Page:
NGOs: Financial Institutions Improve Policies Related to Animal Welfare, JAKARTA — The latest report released on Tuesday (4/4) by the non-governmental organization, international Sinergia Animal and the social company Shifting Values, shows an increase in the scores of financial institutions regarding their policies related to animal welfare. Last year, after the release of the first edition of the Banks for Animals report, the average bank’s assessed score was 9.9 percent, while in 2023, this has increased to 10.5 percent.

Documents and platforms assessed the policies of 74 banks and investors from 21 different countries on five continents (Asia, Europe, North America, Oceania and Latin America). The five financial institutions with the best ratings are still occupied by the same banks as in 2022, namely Triodos, de Volksbank, Australian Ethical, Rabobank and ABN Amro – which shows an increase in at least one criterion they have on policies related to animal welfare.

“We observe little progress from international financial institutions starting to strengthen their commitments: within one year, 14 out of 74 financial institutions have improved their policies,” said Act For Farmed Animals Executive Director, a coalition of international NGOs, Sinergia Animal and Animal Friends Jogja Among Prakosa.

The bank with the most rapid ranking increase is Société Génerale France (last year’s score was 0 and this year’s score has increased by 21 percent). Colombian bank BanColombia is also on the list which has seen an increase since 2022, following the issuance of a policy banning the financing of wildlife trade. The bank also has a policy to limit funding for leather production.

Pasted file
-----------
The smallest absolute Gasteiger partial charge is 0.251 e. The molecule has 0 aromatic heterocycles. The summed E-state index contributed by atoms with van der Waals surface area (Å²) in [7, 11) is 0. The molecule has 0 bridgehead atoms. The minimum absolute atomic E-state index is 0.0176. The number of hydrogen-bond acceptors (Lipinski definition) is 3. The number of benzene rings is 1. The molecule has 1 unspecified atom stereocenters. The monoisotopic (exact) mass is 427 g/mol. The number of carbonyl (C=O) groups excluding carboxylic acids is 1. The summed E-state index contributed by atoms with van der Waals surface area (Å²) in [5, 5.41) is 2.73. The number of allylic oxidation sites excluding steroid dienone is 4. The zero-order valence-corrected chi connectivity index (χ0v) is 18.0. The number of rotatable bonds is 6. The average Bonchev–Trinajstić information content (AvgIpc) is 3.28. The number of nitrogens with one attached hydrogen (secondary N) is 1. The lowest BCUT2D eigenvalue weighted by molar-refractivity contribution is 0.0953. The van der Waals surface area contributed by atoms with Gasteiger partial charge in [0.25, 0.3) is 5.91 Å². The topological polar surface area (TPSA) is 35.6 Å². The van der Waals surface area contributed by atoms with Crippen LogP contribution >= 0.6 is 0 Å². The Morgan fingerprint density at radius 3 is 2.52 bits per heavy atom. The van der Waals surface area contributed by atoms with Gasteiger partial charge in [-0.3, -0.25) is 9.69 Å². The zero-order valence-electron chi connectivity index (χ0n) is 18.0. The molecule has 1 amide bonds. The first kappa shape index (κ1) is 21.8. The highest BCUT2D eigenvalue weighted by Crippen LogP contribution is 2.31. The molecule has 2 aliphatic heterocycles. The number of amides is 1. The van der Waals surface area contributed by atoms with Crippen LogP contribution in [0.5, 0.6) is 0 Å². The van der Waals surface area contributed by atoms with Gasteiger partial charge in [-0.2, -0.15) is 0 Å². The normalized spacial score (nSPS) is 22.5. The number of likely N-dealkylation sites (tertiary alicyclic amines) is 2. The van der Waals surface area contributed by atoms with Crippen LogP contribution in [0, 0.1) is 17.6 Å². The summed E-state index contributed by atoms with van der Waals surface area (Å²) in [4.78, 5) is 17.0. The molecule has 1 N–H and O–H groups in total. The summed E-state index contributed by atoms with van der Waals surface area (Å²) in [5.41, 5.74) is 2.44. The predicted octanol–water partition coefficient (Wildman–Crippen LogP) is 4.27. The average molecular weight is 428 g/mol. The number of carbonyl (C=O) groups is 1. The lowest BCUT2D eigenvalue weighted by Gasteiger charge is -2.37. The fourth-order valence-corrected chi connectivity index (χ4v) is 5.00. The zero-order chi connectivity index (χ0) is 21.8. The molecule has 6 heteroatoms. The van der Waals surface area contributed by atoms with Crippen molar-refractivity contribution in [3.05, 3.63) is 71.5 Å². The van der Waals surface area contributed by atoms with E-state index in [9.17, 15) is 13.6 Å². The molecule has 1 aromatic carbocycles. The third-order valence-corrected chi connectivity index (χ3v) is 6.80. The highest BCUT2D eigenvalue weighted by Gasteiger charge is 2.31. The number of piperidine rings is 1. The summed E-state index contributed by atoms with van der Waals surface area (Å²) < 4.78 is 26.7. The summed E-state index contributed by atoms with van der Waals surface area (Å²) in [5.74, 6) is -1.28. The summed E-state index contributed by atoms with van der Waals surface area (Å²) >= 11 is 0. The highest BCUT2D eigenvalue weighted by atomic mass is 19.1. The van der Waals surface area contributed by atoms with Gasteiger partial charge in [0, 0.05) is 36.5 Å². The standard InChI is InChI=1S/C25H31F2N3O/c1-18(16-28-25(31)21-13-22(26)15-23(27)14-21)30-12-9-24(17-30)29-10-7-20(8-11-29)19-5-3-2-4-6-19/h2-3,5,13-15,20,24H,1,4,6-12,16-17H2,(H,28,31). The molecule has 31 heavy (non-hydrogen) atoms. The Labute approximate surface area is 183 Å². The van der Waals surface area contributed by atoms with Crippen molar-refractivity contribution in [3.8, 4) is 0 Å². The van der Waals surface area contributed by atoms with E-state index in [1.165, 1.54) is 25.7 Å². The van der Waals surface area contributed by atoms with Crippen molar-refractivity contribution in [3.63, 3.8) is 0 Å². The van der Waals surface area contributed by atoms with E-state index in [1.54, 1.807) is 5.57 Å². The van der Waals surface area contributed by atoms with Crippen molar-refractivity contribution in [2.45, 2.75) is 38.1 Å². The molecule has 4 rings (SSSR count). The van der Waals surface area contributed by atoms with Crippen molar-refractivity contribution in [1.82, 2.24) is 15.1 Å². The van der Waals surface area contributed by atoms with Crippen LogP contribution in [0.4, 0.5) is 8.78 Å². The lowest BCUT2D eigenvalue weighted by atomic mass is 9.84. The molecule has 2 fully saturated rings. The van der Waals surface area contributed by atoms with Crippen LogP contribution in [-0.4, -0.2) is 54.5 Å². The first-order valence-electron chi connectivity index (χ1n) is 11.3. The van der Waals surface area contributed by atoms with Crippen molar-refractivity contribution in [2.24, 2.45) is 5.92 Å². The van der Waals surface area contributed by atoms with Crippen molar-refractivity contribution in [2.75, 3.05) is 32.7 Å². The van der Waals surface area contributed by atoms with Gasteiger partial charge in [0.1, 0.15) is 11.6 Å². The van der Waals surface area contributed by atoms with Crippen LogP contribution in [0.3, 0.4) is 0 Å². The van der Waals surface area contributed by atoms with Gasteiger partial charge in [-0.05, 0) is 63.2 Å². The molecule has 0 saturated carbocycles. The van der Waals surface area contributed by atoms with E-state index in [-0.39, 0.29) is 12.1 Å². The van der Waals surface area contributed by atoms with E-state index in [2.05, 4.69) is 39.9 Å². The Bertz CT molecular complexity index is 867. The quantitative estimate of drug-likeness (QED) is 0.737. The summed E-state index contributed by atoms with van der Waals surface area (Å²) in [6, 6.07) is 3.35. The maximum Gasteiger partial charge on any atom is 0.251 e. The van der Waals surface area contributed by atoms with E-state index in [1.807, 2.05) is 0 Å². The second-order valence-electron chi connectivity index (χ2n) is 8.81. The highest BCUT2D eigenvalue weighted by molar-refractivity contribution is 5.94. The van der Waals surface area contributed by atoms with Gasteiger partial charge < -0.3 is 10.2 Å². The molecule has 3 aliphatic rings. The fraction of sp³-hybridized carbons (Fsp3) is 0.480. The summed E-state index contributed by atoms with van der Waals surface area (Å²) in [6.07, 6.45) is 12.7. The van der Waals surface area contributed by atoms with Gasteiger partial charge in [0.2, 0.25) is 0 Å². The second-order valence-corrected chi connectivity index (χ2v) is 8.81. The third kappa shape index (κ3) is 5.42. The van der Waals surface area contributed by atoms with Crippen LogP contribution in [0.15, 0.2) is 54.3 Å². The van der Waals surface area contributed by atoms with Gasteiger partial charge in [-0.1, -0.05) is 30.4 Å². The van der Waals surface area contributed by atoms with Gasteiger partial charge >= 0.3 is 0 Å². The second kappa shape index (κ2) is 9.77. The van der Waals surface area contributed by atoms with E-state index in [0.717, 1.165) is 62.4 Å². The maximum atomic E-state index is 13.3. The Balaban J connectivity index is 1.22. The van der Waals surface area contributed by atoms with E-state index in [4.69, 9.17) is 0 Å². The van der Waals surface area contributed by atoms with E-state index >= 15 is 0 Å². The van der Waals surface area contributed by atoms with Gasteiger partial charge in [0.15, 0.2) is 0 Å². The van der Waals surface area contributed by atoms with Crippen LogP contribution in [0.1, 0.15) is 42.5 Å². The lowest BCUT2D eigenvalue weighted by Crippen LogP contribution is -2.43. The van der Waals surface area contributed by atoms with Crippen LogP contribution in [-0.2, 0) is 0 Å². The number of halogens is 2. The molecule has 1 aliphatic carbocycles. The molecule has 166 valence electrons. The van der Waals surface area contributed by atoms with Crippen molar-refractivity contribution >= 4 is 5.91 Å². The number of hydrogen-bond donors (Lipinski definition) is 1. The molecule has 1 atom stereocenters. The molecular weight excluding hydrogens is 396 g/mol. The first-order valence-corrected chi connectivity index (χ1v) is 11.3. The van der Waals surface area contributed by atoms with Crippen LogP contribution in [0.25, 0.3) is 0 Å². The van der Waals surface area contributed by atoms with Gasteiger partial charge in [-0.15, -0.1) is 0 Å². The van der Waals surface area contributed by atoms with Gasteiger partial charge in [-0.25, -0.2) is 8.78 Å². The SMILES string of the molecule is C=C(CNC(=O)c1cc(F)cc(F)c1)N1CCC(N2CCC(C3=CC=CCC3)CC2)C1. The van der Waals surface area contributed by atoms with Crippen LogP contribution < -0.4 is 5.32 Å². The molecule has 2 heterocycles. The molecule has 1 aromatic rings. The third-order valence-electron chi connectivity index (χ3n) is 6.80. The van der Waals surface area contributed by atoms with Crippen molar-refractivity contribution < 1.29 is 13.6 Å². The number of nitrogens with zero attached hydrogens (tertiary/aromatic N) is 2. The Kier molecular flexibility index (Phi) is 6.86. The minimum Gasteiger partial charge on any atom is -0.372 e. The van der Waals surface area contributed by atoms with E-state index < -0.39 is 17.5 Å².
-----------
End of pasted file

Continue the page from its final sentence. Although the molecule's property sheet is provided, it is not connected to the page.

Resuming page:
“Financial institutions are key institutions to improve animal life. It is they who decide what activities and practices they accept to fund – or not. For example, a bank can have a policy to prevent financing related to animal testing, wildlife trade and also some of the most cruel practices towards livestock, such as the practice of battery cages and mutilation without anesthesia,” said Among.

The biggest increase is seen with the formation of policies that encourage specific lines of financing related to the transition to plant-based food systems which, usually translated into policies related to financing more sustainable food production, such as agroecological or agro-forestry practices, or policies to improve animal welfare – such as the transition from the use of battery cages. This year, nine banks, such as Dutch Rabobank, British NatWest and Standard Chartered, are adding these criteria to their lending policies.

According to the NGO Sinergia Animal, providing transparency in this sector is an opportunity for customers to find out how the bank is performing. In addition to deciding where they will save and invest their money.

“When you deposit money in your bank account or invest, financial institutions use this to offer credit to various businesses, and some of these can be very detrimental to animals,” says Among.

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